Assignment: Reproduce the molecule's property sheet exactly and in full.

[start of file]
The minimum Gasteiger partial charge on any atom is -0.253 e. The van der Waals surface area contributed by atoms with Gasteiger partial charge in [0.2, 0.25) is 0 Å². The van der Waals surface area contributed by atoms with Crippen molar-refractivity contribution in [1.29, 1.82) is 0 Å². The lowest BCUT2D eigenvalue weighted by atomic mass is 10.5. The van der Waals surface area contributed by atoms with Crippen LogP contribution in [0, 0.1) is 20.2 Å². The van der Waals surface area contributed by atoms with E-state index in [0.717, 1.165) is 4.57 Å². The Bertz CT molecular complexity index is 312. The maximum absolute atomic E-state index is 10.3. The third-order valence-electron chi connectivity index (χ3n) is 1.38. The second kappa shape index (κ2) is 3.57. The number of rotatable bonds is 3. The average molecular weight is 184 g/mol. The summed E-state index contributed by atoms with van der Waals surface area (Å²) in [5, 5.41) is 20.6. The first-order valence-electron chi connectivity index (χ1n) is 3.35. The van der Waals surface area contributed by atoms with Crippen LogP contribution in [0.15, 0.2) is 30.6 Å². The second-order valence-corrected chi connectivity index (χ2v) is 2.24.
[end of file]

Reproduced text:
The minimum Gasteiger partial charge on any atom is -0.253 e. The van der Waals surface area contributed by atoms with Gasteiger partial charge in [0.2, 0.25) is 0 Å². The van der Waals surface area contributed by atoms with Crippen molar-refractivity contribution in [1.29, 1.82) is 0 Å². The lowest BCUT2D eigenvalue weighted by atomic mass is 10.5. The van der Waals surface area contributed by atoms with Crippen LogP contribution in [0, 0.1) is 20.2 Å². The van der Waals surface area contributed by atoms with E-state index in [0.717, 1.165) is 4.57 Å². The Bertz CT molecular complexity index is 312. The maximum absolute atomic E-state index is 10.3. The third-order valence-electron chi connectivity index (χ3n) is 1.38. The second kappa shape index (κ2) is 3.57. The number of rotatable bonds is 3. The average molecular weight is 184 g/mol. The summed E-state index contributed by atoms with van der Waals surface area (Å²) in [5, 5.41) is 20.6. The first-order valence-electron chi connectivity index (χ1n) is 3.35. The van der Waals surface area contributed by atoms with Crippen LogP contribution in [0.15, 0.2) is 30.6 Å². The second-order valence-corrected chi connectivity index (χ2v) is 2.24.